While I understand why websites have used this loophole, it doesn’t change the fact that it is invading the privacy of users who have specifically relayed they don’t want to be tracked.
Furthermore, by blocking access to all users browsing in Incognito Mode, publishing companies risk alienating audiences who may not be taking advantage of the metered paywall, but just browsing in Incognito Mode for other reasons. For example, some marketers use Incognito Mode to avoid skewing cookie traffic data when testing websites or paid ads.
By locking down this information, you could actually lose an interested customer who may have otherwise subscribed to your content.
So, if you’re a publishing company that relies on this loophole to convert subscribers, you may want to consider who you could be losing out on in the process.
Still, Google is sympathetic to the concerns of these publishers, and offers the following advice:
“Sites that wish to deter meter circumvention have options such as reducing the number of free articles someone can view before logging in, requiring free registration to view any content, or hardening their paywalls. Other sites offer more generous meters as a way to develop affinity among potential subscribers, recognizing some people will always look for workarounds.
However, Google suggests that publishers don’t make any substantial changes just yet. Instead, they recommend monitoring how the initial change affects overall metrics, then craft a plan for moving forward:
“We suggest publishers monitor the effect of the FileSystem API change before taking reactive measures since any impact on user behavior may be different than expected and any change in meter strategy will impact all users, not just those using Incognito Mode.”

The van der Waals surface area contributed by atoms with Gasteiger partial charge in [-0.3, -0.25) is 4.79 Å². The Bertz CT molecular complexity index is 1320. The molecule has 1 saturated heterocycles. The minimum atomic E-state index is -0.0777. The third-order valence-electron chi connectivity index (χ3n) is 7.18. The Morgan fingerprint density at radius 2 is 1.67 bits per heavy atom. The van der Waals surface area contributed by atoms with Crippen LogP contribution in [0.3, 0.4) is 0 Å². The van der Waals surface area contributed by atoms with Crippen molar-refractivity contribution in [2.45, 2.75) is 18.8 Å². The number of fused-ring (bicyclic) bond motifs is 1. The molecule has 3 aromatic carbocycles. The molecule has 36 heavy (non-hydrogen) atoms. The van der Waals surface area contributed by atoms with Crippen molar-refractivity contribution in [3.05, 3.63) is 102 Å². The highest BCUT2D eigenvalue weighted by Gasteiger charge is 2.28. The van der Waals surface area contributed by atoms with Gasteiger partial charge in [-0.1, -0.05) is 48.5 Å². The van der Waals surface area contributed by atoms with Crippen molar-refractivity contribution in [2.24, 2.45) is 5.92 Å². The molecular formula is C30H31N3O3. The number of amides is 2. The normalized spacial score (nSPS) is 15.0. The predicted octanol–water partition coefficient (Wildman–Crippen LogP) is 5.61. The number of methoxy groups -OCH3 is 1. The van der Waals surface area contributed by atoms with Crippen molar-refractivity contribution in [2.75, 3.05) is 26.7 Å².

Essentially, this will help eliminate multiple variables when determining what changes affected user traffic and conversions, allowing publishers clearer insights into the best changes to make.
We have access to nearly an infinite amount of free information online. As such, many are turned off by any paywalls at all.
If you have a user that will attempt to circumvent metered paywalls using Incognito Mode, it’s unlikely they’ll convert to a paying customer.
As Google recommends, it may be a better approach to offer a set of free content, and also a selection of articles that live under a hard paywall — meaning you need a paid subscription to access that group of premium content no matter what.
For example, TechCrunch’s “Extra Crunch Exclusive” subscription:
With this model, you can still produce content for your audience to enjoy while also offering a premium product, without needing messy tracking workarounds to do so.
This approach helps TechCrunch gain a loyal following of people that read its free content each day. Avid fans who want more can upgrade to Extra Crunch based on really wanting the content, not because they’re being forced to subscribe.
Google is flipping the switch to remedy this loophole on July 30th, so publishers should start thinking about how they want to approach access to the content they produce.